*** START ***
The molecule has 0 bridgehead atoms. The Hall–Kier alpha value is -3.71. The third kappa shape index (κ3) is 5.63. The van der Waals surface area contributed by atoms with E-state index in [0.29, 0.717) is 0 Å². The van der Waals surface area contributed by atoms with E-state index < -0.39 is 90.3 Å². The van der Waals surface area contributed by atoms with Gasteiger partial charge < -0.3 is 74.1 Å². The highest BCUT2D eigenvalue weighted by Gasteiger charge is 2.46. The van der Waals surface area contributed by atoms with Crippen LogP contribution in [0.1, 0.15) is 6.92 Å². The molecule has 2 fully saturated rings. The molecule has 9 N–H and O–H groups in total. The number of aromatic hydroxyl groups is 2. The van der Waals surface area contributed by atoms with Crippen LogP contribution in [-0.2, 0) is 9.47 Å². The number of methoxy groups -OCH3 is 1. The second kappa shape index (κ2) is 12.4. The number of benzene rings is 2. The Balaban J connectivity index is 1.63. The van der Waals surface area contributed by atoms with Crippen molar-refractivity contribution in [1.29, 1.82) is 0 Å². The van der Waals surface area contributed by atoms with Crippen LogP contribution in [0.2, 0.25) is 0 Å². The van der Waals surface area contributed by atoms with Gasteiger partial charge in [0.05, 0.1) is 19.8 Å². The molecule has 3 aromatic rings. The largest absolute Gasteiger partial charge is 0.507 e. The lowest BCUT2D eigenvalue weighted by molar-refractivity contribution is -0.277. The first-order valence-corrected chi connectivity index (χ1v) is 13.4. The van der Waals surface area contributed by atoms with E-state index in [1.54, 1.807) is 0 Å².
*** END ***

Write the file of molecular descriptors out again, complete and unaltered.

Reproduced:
The molecule has 0 bridgehead atoms. The Hall–Kier alpha value is -3.71. The third kappa shape index (κ3) is 5.63. The van der Waals surface area contributed by atoms with E-state index in [0.29, 0.717) is 0 Å². The van der Waals surface area contributed by atoms with E-state index < -0.39 is 90.3 Å². The van der Waals surface area contributed by atoms with Gasteiger partial charge < -0.3 is 74.1 Å². The highest BCUT2D eigenvalue weighted by Gasteiger charge is 2.46. The van der Waals surface area contributed by atoms with Crippen LogP contribution in [0.1, 0.15) is 6.92 Å². The molecule has 2 fully saturated rings. The molecule has 9 N–H and O–H groups in total. The number of aromatic hydroxyl groups is 2. The van der Waals surface area contributed by atoms with Crippen LogP contribution in [-0.2, 0) is 9.47 Å². The number of methoxy groups -OCH3 is 1. The second kappa shape index (κ2) is 12.4. The number of benzene rings is 2. The Balaban J connectivity index is 1.63. The van der Waals surface area contributed by atoms with Crippen molar-refractivity contribution in [1.29, 1.82) is 0 Å². The van der Waals surface area contributed by atoms with Crippen LogP contribution in [0.2, 0.25) is 0 Å². The van der Waals surface area contributed by atoms with Gasteiger partial charge in [0.05, 0.1) is 19.8 Å². The molecule has 3 aromatic rings. The largest absolute Gasteiger partial charge is 0.507 e. The lowest BCUT2D eigenvalue weighted by molar-refractivity contribution is -0.277. The first-order valence-corrected chi connectivity index (χ1v) is 13.4. The van der Waals surface area contributed by atoms with E-state index in [1.54, 1.807) is 0 Å².